Biogen announced its quarterly earnings on April 22 and revealed it had repurchased $600 million of its shares in the first quarter — a majority (78%) of its operating cash flow for the quarter. In contrast, Biogen invested a fraction (12%) of its operating cash flow on capital expenditures.
And this was actually a light quarter of share repurchases for Biogen. In 2020, the company repurchased a whopping $6.7 billion of its shares, or 1.67 times its net income of $4 billion for 2020.
One the most critical events in Biogen’s history is looming: the Prescription Drug User Fee Act action date of June 7 the FDA set for aducanumab, its drug for treating Alzheimer’s disease. Despite aducanumab’s somewhat controversial history, Alzheimer’s disease imposes a huge disease burden on society, affecting millions of Americans and their caregivers. It is also among the top 10 causes of death around the world.
Aducanumab may be on the cusp of approval for Alzheimer’s — the closest drug to do so in many years. Yet in the last five quarters alone, Biogen has spent $7.3 billion on repurchasing its own shares.
That seems like a profound mismatch of priorities. If the company believes in aducanumab and its other programs, it shouldn’t be buying back its shares at such an aggressive pace. It would make far more sense to poise the company for longer-term success by investing in its sales force, capital expenditures, research and development, and new programs. Instead, it has focused on repurchasing shares to increase its price per share.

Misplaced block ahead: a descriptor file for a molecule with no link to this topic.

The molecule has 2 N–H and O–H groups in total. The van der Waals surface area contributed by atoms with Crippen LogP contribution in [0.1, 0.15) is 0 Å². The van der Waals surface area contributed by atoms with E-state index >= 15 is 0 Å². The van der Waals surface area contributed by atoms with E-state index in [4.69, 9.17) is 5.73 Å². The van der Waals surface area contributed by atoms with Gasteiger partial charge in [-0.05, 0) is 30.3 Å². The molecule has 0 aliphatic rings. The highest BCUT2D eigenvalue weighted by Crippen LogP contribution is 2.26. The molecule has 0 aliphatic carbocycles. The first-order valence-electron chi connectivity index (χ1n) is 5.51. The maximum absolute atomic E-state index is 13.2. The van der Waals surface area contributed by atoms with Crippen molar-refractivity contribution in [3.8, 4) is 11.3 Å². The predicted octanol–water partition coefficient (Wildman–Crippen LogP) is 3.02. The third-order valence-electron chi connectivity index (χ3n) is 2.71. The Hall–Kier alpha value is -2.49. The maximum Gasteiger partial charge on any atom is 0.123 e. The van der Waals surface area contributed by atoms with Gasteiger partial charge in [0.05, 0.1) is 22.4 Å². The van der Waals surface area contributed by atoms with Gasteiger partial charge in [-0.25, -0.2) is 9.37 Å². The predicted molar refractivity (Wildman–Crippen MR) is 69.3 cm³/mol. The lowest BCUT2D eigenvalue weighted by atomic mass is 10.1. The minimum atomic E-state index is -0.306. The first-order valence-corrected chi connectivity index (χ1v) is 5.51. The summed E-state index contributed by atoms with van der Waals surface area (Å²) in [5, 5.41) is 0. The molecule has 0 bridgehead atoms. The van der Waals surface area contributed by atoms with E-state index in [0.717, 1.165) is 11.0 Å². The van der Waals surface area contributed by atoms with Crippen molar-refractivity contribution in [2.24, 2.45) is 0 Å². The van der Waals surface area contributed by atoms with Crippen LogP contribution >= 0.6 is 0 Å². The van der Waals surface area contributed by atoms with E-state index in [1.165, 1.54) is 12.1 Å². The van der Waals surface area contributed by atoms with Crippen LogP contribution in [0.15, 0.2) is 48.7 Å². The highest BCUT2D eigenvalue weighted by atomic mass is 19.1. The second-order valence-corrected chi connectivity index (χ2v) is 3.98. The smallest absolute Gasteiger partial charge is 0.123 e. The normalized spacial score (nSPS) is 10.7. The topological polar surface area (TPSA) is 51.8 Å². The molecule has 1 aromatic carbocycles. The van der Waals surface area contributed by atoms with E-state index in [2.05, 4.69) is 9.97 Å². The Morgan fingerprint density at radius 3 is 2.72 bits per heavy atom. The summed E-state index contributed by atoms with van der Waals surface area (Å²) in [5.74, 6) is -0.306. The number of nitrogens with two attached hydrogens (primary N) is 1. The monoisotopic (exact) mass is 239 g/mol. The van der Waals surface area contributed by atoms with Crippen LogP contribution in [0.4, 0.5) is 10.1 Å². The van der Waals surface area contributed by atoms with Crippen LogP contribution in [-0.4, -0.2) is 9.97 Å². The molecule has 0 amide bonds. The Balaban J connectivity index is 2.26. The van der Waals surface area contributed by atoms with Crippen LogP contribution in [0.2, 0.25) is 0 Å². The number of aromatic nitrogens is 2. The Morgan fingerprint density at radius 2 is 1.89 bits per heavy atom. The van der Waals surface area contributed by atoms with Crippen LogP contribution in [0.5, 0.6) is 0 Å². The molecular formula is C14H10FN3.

It’s not uncommon for pharma companies to buy back their shares. This serves to increase earnings per share by decreasing the number of outstanding shares. Gilead’s massive hepatitis C franchise, for example, generated significant cash flow. In 2016, Gilead authorized a $12 billion share repurchase program to increase its share value.
The practice of shareholder value originated in the 1980s. It refers to the concept that the primary purpose of corporations is to make profit for their shareholders. In the pharmaceutical and biotech sphere, however, prioritizing shareholders — or maximizing shareholder value — may hinder the innovation process for delivering medicines to patients.